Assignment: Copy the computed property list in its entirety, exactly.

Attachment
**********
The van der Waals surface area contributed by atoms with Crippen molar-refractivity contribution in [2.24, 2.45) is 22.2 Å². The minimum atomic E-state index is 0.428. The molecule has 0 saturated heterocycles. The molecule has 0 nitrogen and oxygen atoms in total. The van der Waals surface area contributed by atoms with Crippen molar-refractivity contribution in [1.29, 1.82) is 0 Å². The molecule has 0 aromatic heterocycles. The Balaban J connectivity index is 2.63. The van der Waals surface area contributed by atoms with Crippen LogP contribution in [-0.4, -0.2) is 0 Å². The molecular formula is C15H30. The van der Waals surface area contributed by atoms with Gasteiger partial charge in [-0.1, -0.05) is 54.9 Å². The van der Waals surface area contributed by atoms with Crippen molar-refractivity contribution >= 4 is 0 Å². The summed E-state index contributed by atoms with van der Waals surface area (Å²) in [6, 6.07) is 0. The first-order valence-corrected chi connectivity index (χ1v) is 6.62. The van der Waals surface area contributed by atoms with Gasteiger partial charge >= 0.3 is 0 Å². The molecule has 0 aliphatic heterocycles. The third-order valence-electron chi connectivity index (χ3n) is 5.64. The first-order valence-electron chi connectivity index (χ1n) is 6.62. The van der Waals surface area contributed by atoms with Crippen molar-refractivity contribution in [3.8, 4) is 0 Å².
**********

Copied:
The van der Waals surface area contributed by atoms with Crippen molar-refractivity contribution in [2.24, 2.45) is 22.2 Å². The minimum atomic E-state index is 0.428. The molecule has 0 saturated heterocycles. The molecule has 0 nitrogen and oxygen atoms in total. The van der Waals surface area contributed by atoms with Crippen molar-refractivity contribution in [1.29, 1.82) is 0 Å². The molecule has 0 aromatic heterocycles. The Balaban J connectivity index is 2.63. The van der Waals surface area contributed by atoms with Crippen LogP contribution in [-0.4, -0.2) is 0 Å². The molecular formula is C15H30. The van der Waals surface area contributed by atoms with Gasteiger partial charge in [-0.1, -0.05) is 54.9 Å². The van der Waals surface area contributed by atoms with Crippen molar-refractivity contribution >= 4 is 0 Å². The summed E-state index contributed by atoms with van der Waals surface area (Å²) in [6, 6.07) is 0. The first-order valence-corrected chi connectivity index (χ1v) is 6.62. The van der Waals surface area contributed by atoms with Gasteiger partial charge >= 0.3 is 0 Å². The molecule has 0 aliphatic heterocycles. The third-order valence-electron chi connectivity index (χ3n) is 5.64. The first-order valence-electron chi connectivity index (χ1n) is 6.62. The van der Waals surface area contributed by atoms with Crippen molar-refractivity contribution in [3.8, 4) is 0 Å².